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Inside the Clubhouse App: YouTube and Change at the Speed of Sound

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Above: Photo Collage / Lynxotic / Adobe Stock

An avatar on the wall recounting of the future of social audio networks

Many celebrities have migrated to the Clubhouse app, an as yet invitation only, iOS only social audio network. For a more detailed background in the way the app works and what’s going on please see our articles below.

[this is second in a series of stories recounting live Clubhouse experiences]

Read more: What is “Clubhouse” and Why is it The Next Big Thing in Social Media Networks?

A few basic concepts for the Clubhouse un-initiated:

How to get your account set up and what’s what in the app

For a basic breakdown: the app is audio only. Once you are invited (or get on the waiting list and are let in by a sponsor) and ready to set up your account you will be prompted for the usual things, user name, real name, bio, phone number and so forth. You can also direct connect a live link Twitter and Instagram accounts, which is where the “DMs” have to happen since the app has no built in messaging.

Once is you will see there are “rooms” and “clubs”. Rooms are always available and can be joined or created by all members. If you join a “live” room you are, as default, put into the “audience” which has two sub-sections: the “followed by the speakers” section which gives you a kind of front row seat, and the “non-followed” regular audience. The audience members have no microphone button and cannot speak without it.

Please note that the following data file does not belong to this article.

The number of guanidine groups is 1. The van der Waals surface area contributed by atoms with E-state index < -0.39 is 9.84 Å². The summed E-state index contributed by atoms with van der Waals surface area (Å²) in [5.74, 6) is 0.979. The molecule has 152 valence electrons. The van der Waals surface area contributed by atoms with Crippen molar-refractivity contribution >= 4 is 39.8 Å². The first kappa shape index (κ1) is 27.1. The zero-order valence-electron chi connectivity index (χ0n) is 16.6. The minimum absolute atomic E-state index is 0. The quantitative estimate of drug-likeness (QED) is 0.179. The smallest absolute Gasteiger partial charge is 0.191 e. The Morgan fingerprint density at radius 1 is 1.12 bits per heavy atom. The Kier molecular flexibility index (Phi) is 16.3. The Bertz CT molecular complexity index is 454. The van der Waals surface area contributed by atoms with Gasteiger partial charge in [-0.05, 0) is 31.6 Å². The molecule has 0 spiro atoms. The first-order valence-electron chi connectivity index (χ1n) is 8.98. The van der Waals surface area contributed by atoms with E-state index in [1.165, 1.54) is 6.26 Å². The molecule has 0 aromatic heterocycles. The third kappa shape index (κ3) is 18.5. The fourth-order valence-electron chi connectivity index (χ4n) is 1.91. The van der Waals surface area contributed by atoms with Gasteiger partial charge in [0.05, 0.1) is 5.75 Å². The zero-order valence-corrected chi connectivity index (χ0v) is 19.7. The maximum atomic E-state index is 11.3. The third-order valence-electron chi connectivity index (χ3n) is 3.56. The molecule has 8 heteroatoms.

Read more: Clubhouse app: Factions, tribes, safe spaces and flirting collide

To become a speaker you can click on a “hand” symbol which activates “raise your hand” allowing any “moderator” (designated with a “green bean” asterisk icon) to invite you to the “stage”, which is where the speakers reside.

The moderators do have the power to interrupt a speaker or even kick a speaker back to the audience, thereby removing any speaking privileges.

The magic of the app is in this structure, clubhouse etiquette, and the ability to have multi-minds from all walks of life that, generally, choose a topic for the room and then, with the guidance of the moderators, get input from various speakers on stage.

Read more: Mark Zuckerberg Joins Clubhouse: Crashes the App (for a short time)

“Clubs” are like permanent rooms that also have signed-up members (some have thousands or tens of thousands of them) and these often have scheduled sessions, weekly, daily or otherwise, in advance.

Mr. Beast, Brad Pitt (not) and a Spontaneous Room with a View

An example of what awaits, at random, on any given day or night when strolling the hallway of rooms on the app, can be imagined from the following account of what happened on a sleepy Valentines eve:

In a temporary room called “Let’s see how many listeners we can get” the name at the top of the list of speakers was Mr. Beast (real name: Jimmy Donaldson), well known to be in the top 3 earners and view-getters on YouTube, with millions of dollars earned and billions of views seen.

Famous for give-away videos and a heart of gold, with endless clever ideas for stories told with a payoff- literally and figuratively, joining a room with him as moderator and surrounded by other YouTube royalty would clearly be worthwhile to “audit” from the audience for anyone who has an interest in the dominant video platform.